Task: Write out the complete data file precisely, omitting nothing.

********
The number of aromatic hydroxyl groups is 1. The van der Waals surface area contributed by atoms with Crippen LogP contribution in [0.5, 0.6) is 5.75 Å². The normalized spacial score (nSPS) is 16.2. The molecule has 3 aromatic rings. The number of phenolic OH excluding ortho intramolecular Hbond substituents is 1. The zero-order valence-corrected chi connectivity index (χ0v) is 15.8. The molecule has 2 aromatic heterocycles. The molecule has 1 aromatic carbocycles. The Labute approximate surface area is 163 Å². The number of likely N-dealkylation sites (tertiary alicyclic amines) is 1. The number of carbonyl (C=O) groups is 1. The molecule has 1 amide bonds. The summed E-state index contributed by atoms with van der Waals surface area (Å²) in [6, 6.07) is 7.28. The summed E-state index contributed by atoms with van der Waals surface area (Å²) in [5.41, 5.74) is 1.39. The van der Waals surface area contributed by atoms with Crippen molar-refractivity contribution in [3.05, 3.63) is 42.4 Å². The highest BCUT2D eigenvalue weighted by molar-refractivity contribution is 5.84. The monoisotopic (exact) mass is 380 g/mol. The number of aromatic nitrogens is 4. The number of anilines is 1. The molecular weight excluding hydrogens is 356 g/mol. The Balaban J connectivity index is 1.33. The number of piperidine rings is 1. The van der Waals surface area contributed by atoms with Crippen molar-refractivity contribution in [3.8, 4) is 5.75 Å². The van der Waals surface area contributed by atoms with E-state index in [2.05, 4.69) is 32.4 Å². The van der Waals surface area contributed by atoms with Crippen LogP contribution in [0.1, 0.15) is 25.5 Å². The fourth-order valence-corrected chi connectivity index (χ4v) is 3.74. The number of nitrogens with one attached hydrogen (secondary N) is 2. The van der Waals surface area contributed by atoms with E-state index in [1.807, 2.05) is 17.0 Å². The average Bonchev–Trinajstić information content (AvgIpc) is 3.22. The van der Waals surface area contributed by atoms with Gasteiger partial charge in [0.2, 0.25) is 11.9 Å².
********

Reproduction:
The number of aromatic hydroxyl groups is 1. The van der Waals surface area contributed by atoms with Crippen LogP contribution in [0.5, 0.6) is 5.75 Å². The normalized spacial score (nSPS) is 16.2. The molecule has 3 aromatic rings. The number of phenolic OH excluding ortho intramolecular Hbond substituents is 1. The zero-order valence-corrected chi connectivity index (χ0v) is 15.8. The molecule has 2 aromatic heterocycles. The molecule has 1 aromatic carbocycles. The Labute approximate surface area is 163 Å². The number of likely N-dealkylation sites (tertiary alicyclic amines) is 1. The number of carbonyl (C=O) groups is 1. The molecule has 1 amide bonds. The summed E-state index contributed by atoms with van der Waals surface area (Å²) in [6, 6.07) is 7.28. The summed E-state index contributed by atoms with van der Waals surface area (Å²) in [5.41, 5.74) is 1.39. The van der Waals surface area contributed by atoms with Crippen molar-refractivity contribution in [3.05, 3.63) is 42.4 Å². The highest BCUT2D eigenvalue weighted by molar-refractivity contribution is 5.84. The monoisotopic (exact) mass is 380 g/mol. The number of aromatic nitrogens is 4. The number of anilines is 1. The molecular weight excluding hydrogens is 356 g/mol. The Balaban J connectivity index is 1.33. The number of piperidine rings is 1. The van der Waals surface area contributed by atoms with Crippen molar-refractivity contribution in [3.8, 4) is 5.75 Å². The van der Waals surface area contributed by atoms with E-state index in [2.05, 4.69) is 32.4 Å². The van der Waals surface area contributed by atoms with Crippen LogP contribution in [0.1, 0.15) is 25.5 Å². The fourth-order valence-corrected chi connectivity index (χ4v) is 3.74. The number of nitrogens with one attached hydrogen (secondary N) is 2. The van der Waals surface area contributed by atoms with E-state index in [1.807, 2.05) is 17.0 Å². The average Bonchev–Trinajstić information content (AvgIpc) is 3.22. The van der Waals surface area contributed by atoms with Gasteiger partial charge in [0.2, 0.25) is 11.9 Å².